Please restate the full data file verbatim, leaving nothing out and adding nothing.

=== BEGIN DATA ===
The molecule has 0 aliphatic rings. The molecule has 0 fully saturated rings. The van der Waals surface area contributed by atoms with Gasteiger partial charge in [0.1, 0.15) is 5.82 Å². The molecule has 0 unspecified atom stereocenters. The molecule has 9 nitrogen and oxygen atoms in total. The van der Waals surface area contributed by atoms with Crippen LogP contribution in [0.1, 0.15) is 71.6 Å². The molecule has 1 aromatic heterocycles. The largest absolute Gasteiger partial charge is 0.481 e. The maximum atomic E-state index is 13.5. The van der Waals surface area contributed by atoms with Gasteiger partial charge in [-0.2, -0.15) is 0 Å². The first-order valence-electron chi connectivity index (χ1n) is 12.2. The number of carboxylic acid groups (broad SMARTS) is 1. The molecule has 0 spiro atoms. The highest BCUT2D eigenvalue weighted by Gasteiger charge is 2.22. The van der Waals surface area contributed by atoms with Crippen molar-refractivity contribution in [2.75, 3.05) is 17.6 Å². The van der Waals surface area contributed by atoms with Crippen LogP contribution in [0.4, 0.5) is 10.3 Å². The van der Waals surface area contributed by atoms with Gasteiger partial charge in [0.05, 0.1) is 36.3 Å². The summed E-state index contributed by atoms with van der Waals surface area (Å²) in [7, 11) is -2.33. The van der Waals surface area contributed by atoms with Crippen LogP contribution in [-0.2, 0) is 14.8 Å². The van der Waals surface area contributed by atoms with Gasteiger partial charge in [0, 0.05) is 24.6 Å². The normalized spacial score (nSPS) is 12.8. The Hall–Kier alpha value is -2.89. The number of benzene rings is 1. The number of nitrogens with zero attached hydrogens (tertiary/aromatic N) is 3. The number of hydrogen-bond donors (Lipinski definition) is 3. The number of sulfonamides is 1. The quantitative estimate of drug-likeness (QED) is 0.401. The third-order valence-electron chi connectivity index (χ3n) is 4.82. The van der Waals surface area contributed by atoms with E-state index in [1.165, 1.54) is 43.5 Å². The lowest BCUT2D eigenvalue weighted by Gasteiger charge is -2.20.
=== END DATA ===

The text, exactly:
The molecule has 0 aliphatic rings. The molecule has 0 fully saturated rings. The van der Waals surface area contributed by atoms with Gasteiger partial charge in [0.1, 0.15) is 5.82 Å². The molecule has 0 unspecified atom stereocenters. The molecule has 9 nitrogen and oxygen atoms in total. The van der Waals surface area contributed by atoms with Crippen LogP contribution in [0.1, 0.15) is 71.6 Å². The molecule has 1 aromatic heterocycles. The largest absolute Gasteiger partial charge is 0.481 e. The maximum atomic E-state index is 13.5. The van der Waals surface area contributed by atoms with Gasteiger partial charge in [-0.2, -0.15) is 0 Å². The first-order valence-electron chi connectivity index (χ1n) is 12.2. The number of carboxylic acid groups (broad SMARTS) is 1. The molecule has 0 spiro atoms. The highest BCUT2D eigenvalue weighted by Gasteiger charge is 2.22. The van der Waals surface area contributed by atoms with Crippen molar-refractivity contribution in [2.75, 3.05) is 17.6 Å². The van der Waals surface area contributed by atoms with Crippen LogP contribution in [0.4, 0.5) is 10.3 Å². The van der Waals surface area contributed by atoms with Gasteiger partial charge in [0.05, 0.1) is 36.3 Å². The summed E-state index contributed by atoms with van der Waals surface area (Å²) in [7, 11) is -2.33. The van der Waals surface area contributed by atoms with Crippen LogP contribution in [-0.2, 0) is 14.8 Å². The van der Waals surface area contributed by atoms with Gasteiger partial charge in [0, 0.05) is 24.6 Å². The normalized spacial score (nSPS) is 12.8. The Hall–Kier alpha value is -2.89. The number of benzene rings is 1. The number of nitrogens with zero attached hydrogens (tertiary/aromatic N) is 3. The number of hydrogen-bond donors (Lipinski definition) is 3. The number of sulfonamides is 1. The quantitative estimate of drug-likeness (QED) is 0.401. The third-order valence-electron chi connectivity index (χ3n) is 4.82. The van der Waals surface area contributed by atoms with E-state index in [1.165, 1.54) is 43.5 Å². The lowest BCUT2D eigenvalue weighted by Gasteiger charge is -2.20.